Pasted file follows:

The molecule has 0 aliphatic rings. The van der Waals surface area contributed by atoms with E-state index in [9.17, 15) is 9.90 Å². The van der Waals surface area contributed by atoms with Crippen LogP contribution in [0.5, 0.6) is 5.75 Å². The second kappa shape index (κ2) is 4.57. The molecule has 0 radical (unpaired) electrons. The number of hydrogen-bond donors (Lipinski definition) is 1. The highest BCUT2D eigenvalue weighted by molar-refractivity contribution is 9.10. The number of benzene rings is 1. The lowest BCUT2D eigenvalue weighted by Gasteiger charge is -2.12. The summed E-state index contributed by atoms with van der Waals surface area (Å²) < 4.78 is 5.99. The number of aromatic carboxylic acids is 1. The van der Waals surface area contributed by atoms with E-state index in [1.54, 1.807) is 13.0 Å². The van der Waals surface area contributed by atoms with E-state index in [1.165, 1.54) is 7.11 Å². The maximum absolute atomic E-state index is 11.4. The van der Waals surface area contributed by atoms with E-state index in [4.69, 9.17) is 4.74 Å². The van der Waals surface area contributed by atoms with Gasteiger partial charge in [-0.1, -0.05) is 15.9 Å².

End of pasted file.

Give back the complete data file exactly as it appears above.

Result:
The molecule has 0 aliphatic rings. The van der Waals surface area contributed by atoms with E-state index in [9.17, 15) is 9.90 Å². The van der Waals surface area contributed by atoms with Crippen LogP contribution in [0.5, 0.6) is 5.75 Å². The second kappa shape index (κ2) is 4.57. The molecule has 0 radical (unpaired) electrons. The number of hydrogen-bond donors (Lipinski definition) is 1. The highest BCUT2D eigenvalue weighted by molar-refractivity contribution is 9.10. The number of benzene rings is 1. The lowest BCUT2D eigenvalue weighted by Gasteiger charge is -2.12. The summed E-state index contributed by atoms with van der Waals surface area (Å²) < 4.78 is 5.99. The number of aromatic carboxylic acids is 1. The van der Waals surface area contributed by atoms with E-state index in [1.54, 1.807) is 13.0 Å². The van der Waals surface area contributed by atoms with E-state index in [1.165, 1.54) is 7.11 Å². The maximum absolute atomic E-state index is 11.4. The van der Waals surface area contributed by atoms with E-state index in [4.69, 9.17) is 4.74 Å². The van der Waals surface area contributed by atoms with Gasteiger partial charge in [-0.1, -0.05) is 15.9 Å².